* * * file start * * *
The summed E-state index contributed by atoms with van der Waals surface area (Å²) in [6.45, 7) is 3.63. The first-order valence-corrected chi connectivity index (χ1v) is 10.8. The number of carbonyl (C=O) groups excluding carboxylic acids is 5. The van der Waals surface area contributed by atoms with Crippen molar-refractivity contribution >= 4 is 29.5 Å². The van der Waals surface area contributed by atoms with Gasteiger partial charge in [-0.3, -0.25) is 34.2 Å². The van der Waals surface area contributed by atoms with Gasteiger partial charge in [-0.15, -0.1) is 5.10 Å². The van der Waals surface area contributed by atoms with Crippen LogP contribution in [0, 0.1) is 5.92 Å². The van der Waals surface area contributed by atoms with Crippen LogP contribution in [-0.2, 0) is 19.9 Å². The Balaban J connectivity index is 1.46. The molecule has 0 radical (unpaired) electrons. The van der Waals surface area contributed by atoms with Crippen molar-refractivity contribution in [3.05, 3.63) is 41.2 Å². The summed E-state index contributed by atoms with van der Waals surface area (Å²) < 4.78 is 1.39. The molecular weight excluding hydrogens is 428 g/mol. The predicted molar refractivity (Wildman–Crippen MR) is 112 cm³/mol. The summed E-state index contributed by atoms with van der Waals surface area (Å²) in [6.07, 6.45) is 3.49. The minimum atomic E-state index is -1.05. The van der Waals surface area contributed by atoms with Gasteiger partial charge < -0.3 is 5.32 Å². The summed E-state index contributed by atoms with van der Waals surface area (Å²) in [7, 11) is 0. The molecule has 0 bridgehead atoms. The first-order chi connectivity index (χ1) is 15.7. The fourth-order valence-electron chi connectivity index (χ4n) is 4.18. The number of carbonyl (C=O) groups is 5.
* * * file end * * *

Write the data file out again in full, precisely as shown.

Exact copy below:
The summed E-state index contributed by atoms with van der Waals surface area (Å²) in [6.45, 7) is 3.63. The first-order valence-corrected chi connectivity index (χ1v) is 10.8. The number of carbonyl (C=O) groups excluding carboxylic acids is 5. The van der Waals surface area contributed by atoms with Crippen molar-refractivity contribution >= 4 is 29.5 Å². The van der Waals surface area contributed by atoms with Gasteiger partial charge in [-0.3, -0.25) is 34.2 Å². The van der Waals surface area contributed by atoms with Gasteiger partial charge in [-0.15, -0.1) is 5.10 Å². The van der Waals surface area contributed by atoms with Crippen LogP contribution in [0, 0.1) is 5.92 Å². The van der Waals surface area contributed by atoms with Crippen LogP contribution in [-0.2, 0) is 19.9 Å². The Balaban J connectivity index is 1.46. The molecule has 0 radical (unpaired) electrons. The van der Waals surface area contributed by atoms with Crippen molar-refractivity contribution in [3.05, 3.63) is 41.2 Å². The summed E-state index contributed by atoms with van der Waals surface area (Å²) < 4.78 is 1.39. The molecular weight excluding hydrogens is 428 g/mol. The predicted molar refractivity (Wildman–Crippen MR) is 112 cm³/mol. The summed E-state index contributed by atoms with van der Waals surface area (Å²) in [6.07, 6.45) is 3.49. The minimum atomic E-state index is -1.05. The van der Waals surface area contributed by atoms with Gasteiger partial charge < -0.3 is 5.32 Å². The summed E-state index contributed by atoms with van der Waals surface area (Å²) in [7, 11) is 0. The molecule has 0 bridgehead atoms. The first-order chi connectivity index (χ1) is 15.7. The fourth-order valence-electron chi connectivity index (χ4n) is 4.18. The number of carbonyl (C=O) groups is 5.